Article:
Dinofelis, sabre-tooth cat
Dinofelis is a sabre-tooth cat from a group often known as the 'false sabre tooths' as they had small sabres that were not as flattened and knife-like as those of other sabre-tooth groups, and were more like those of the group to which modern cats belong, which have conical teeth.
Meaning of scientific name
Pronunciation of scientific name
0.7m at the shoulder.
One of the big, sabre-toothed cats, there were several species of Dinofelis across North America, Europe and Asia as well as Africa. They were built rather like a modern jaguar, but with more powerful front legs.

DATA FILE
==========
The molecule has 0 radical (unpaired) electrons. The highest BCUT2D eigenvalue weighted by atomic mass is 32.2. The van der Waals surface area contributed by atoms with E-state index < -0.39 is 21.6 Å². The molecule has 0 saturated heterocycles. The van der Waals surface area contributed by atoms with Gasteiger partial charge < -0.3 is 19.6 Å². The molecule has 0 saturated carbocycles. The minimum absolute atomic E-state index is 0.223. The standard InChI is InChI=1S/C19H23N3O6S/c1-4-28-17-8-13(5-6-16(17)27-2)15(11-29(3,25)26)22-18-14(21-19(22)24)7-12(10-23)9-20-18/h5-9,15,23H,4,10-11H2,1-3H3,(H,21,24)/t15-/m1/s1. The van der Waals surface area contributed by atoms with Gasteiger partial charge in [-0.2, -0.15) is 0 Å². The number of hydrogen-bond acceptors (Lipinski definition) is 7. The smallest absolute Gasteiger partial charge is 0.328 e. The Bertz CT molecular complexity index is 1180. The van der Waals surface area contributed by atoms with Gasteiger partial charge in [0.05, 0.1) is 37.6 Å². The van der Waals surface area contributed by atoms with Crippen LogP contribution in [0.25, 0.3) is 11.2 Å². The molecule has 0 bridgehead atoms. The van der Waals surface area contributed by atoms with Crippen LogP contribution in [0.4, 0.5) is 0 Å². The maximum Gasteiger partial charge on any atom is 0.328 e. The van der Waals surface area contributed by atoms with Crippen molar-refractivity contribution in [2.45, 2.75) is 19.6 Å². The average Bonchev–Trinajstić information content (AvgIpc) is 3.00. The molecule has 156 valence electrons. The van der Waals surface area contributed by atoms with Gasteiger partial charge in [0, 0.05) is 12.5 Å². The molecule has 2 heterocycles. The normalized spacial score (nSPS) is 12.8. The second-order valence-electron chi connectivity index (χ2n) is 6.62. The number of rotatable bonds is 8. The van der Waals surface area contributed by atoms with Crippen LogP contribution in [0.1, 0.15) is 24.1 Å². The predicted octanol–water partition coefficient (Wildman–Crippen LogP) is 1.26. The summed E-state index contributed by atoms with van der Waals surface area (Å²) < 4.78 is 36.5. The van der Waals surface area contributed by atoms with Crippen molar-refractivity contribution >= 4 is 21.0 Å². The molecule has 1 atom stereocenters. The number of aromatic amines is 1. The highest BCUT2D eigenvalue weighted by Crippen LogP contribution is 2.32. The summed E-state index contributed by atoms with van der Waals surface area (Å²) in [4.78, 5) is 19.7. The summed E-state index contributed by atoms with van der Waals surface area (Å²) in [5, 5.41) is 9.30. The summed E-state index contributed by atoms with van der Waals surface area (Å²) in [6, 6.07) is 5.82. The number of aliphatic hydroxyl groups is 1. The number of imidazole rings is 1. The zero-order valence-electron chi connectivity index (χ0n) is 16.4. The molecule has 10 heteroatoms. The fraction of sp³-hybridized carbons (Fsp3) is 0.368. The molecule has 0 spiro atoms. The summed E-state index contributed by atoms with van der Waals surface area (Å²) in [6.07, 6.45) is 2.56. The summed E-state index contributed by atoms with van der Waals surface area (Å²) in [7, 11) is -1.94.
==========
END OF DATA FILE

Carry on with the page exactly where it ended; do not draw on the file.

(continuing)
Dinofelis is relatively rare, but its remains are found in many of the hominid fossil sites in Africa as well as sites in N America, Asia and Europe.
The patchy woodland and savannah across Eurasia, Africa and North America.
Carnivorous - especially eating antelope, baboons and australopithecines.
Dinofelis' powerful front legs meant that it probably ambushed its prey and used the front legs to hold it down firmly whilst it made a clean kill with its teeth.
They lived 5-1.4 million years ago.
The sabre-tooth group is extinct, but is closely related to modern cats.